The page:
This Article places the Alaska Constitution in historical perspective by comparing it with other state constitutions. It first considers how the convention delegates’ need to satisfy four audiences—Congress, Alaska residents who would ratify the constitution, those who would live under the constitution, and posterity—affected the constitution’s design. It next shows how the Alaska Constitution reflects the fact that it is the state’s first constitution, that it is a western constitution, and that it is a mid-twentieth-century constitution. Finally, it compares the Alaska Constitution with the Hawaii Constitution, which was drafted at the same time.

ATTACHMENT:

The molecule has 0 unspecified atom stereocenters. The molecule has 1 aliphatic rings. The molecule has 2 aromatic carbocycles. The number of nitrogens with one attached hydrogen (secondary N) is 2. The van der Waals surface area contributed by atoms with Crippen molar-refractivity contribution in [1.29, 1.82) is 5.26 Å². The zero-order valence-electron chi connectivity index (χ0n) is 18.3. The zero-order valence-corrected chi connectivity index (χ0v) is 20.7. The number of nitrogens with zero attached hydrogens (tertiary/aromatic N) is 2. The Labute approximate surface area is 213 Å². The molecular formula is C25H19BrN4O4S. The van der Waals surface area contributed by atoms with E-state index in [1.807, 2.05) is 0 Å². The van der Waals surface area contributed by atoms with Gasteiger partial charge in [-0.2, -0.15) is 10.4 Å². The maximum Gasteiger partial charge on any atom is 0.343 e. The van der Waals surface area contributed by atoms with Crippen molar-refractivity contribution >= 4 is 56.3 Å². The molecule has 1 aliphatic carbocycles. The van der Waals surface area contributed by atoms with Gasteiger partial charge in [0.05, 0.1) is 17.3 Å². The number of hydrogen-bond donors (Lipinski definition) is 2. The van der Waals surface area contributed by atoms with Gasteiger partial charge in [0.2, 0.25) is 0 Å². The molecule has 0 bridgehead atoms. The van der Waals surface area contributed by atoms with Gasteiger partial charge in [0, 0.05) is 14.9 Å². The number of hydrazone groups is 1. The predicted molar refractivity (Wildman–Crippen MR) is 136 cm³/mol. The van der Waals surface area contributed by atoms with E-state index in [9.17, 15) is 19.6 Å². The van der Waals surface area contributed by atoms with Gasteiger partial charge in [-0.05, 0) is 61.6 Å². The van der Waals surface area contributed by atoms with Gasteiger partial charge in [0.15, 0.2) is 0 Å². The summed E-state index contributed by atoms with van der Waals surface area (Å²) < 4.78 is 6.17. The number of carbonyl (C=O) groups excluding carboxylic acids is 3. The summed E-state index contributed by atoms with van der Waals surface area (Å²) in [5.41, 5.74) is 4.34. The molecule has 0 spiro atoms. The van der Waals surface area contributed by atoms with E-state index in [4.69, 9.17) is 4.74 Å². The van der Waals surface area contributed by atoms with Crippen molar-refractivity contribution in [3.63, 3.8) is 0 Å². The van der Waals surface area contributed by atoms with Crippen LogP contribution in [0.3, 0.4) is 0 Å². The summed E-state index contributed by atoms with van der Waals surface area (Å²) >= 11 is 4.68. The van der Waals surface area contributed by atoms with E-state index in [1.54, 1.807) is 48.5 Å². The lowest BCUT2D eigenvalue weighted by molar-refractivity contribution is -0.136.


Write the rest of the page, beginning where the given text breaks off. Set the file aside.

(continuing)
G. Alan Tarr,
Of Time, Place, and the Alaska Constitution,
35 Alaska Law Review
Available at: https://scholarship.law.duke.edu/alr/vol35/iss2/5